There are many different types of developers: front-end developers, back-end developers, full-stack developers, software engineers, DevOps engineers, and quality assurance engineers. Narrowing your focus and branding yourself as a specialist will make you stand out to recruiters and streamline your job search.
Start by reading up on the different types of developers and industries hiring developers and choose an area that interests you. Need a starting place?
- Take our What Kind of Software Engineer Should You Be? quiz
- Read this breakdown of developer roles
- Take a free online course to get a sense of a certain area
6. Participate in Communities
With the foundation of a strong website and LinkedIn profile, you can take the next crucial step: participating in communities. This could be posting in LinkedIn groups, industry Slack groups, or adding to GitHub repositories. Remember, your participation shouldn’t be promotional or self-serving most of the time. Instead, build relationships and connections by adding value and sharing your tips.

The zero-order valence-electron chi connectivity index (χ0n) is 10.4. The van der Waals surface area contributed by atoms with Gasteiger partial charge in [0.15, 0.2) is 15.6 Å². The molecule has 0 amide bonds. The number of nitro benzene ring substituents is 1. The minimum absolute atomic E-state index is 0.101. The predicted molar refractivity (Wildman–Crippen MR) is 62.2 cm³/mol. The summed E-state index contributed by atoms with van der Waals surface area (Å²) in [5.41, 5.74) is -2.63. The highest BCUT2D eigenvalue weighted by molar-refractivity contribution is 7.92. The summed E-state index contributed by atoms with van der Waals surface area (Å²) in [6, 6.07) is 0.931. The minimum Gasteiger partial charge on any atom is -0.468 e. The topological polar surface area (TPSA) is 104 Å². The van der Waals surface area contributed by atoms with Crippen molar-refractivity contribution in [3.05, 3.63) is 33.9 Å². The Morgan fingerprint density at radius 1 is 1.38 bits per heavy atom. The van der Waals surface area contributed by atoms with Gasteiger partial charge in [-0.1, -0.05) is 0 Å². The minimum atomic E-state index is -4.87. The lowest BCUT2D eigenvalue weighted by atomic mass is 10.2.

Cervantes shares this advice: “Depending on the languages, frameworks, or CMS you choose to work with, be part of that community. Your presence can be digital and physical. Subscribe to pertinent tech blogs and tutorial websites on the subject to stay fresh; join online communities of tech professionals where you can learn and give help (e.g. Stack Overflow, WordPress.org); join an offline meet-up; attend a conference, coding bootcamp, and hackathon.”
“This community experience will improve your coding skills, allow you to network, increase your chances of more freelance projects, and make you look more experienced to a potential employer,” Cervantes said.
Contributing to open-source projects is another great way to become known and add value in the coding community. Contribute to technologies you use and know well by adding to libraries and frameworks you use in your projects. For instance, check out Trending repositories on GitHub and flag or resolve issues you see.
7. Be Consistent
Above all, for your personal brand to work, it needs to be consistent across all the places you leave a digital footprint. If your LinkedIn profile positions you as a front-end specialist, your portfolio shouldn’t have all back-end projects. From LinkedIn to your website to GitHub, and even on your resumes and cover letters, make sure you’re telling the same story.
How to Get a Software Developer Job With Personal Branding
Let’s go back to where we started—the jostling, middle-of-the-pack feeling where you can’t see what lies ahead.
Don’t worry about all the other job-seekers out there, just compete to become the best version of yourself. You are unique from other job-seekers, and personal branding can help you find that distinction and find an employer to match. Differentiate yourself, and you’ll find your opening.
Ready to jump in? Fast-forward your engineering career today by contacting the General Assembly team to learn more.